At today's prices--and the price this morning is a little over $74--at today's prices, and assuming the industry's expectation that ANWR may hold 16 billion barrels of recoverable oil, the Federal tax take may hit $173 billion over the life of the field. Now that is not an insignificant chunk of change.

I know there are those who will say that ANWR cannot come online in time to help our current price problem, but I suspect that as a country, when we finally commit to getting serious about our energy policies, we will send a signal to the commodities traders, and that will have an immediate impact on our prices.

We took a significant step forward along those lines last year when we passed the Energy Policy Act. I compliment the chairman of the Energy Committee for his hard work, but we need to do more. Anyone who thinks that 5 or 10 years from now we are not going to see more hurricanes, we are not going to see more supply disruptions, or more production impediments is not being realistic.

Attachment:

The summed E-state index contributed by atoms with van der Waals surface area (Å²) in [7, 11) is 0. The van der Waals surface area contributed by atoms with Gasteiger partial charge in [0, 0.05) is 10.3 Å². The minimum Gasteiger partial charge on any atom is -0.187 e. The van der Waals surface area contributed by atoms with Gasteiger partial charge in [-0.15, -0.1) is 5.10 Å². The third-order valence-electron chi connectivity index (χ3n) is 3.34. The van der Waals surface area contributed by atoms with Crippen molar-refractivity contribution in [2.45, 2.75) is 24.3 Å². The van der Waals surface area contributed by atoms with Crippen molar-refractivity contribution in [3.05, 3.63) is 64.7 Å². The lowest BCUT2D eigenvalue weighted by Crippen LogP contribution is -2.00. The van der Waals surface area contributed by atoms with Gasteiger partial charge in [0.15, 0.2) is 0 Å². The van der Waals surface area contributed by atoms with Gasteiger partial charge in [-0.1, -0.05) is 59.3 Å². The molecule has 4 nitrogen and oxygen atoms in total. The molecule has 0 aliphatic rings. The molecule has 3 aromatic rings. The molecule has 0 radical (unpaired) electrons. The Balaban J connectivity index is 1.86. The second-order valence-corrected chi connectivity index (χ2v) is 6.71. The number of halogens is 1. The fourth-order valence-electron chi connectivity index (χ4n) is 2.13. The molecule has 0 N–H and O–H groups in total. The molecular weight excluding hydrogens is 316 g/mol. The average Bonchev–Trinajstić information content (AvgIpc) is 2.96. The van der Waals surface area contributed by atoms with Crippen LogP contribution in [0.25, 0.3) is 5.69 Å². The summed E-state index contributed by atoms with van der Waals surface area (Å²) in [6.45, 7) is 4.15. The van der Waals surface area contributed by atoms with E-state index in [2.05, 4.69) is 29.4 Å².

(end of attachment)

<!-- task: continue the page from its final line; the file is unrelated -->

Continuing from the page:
For the past 19 years, this Nation has been waiting for Congress to act to increase our fuel supplies. If we don't do it now, motorists will have full justification, as they stand in the summer's heat waiting to pay $3.50 or perhaps $4 a gallon for gasoline, wondering: What in the world is wrong with us? Where is our common sense?

We have to look at the facts--not the emotional appeals--involving ANWR. We need to look at the improved technology that will protect the Arctic's environment while we produce the fuel to help lower the prices--maybe not today, maybe not tomorrrow, but in the not too distant future. We need to start reducing domestic fuel supplies now.

Mr. President, I see that my colleague from Idaho is here, and I yield the floor.

http://thomas.loc.gov/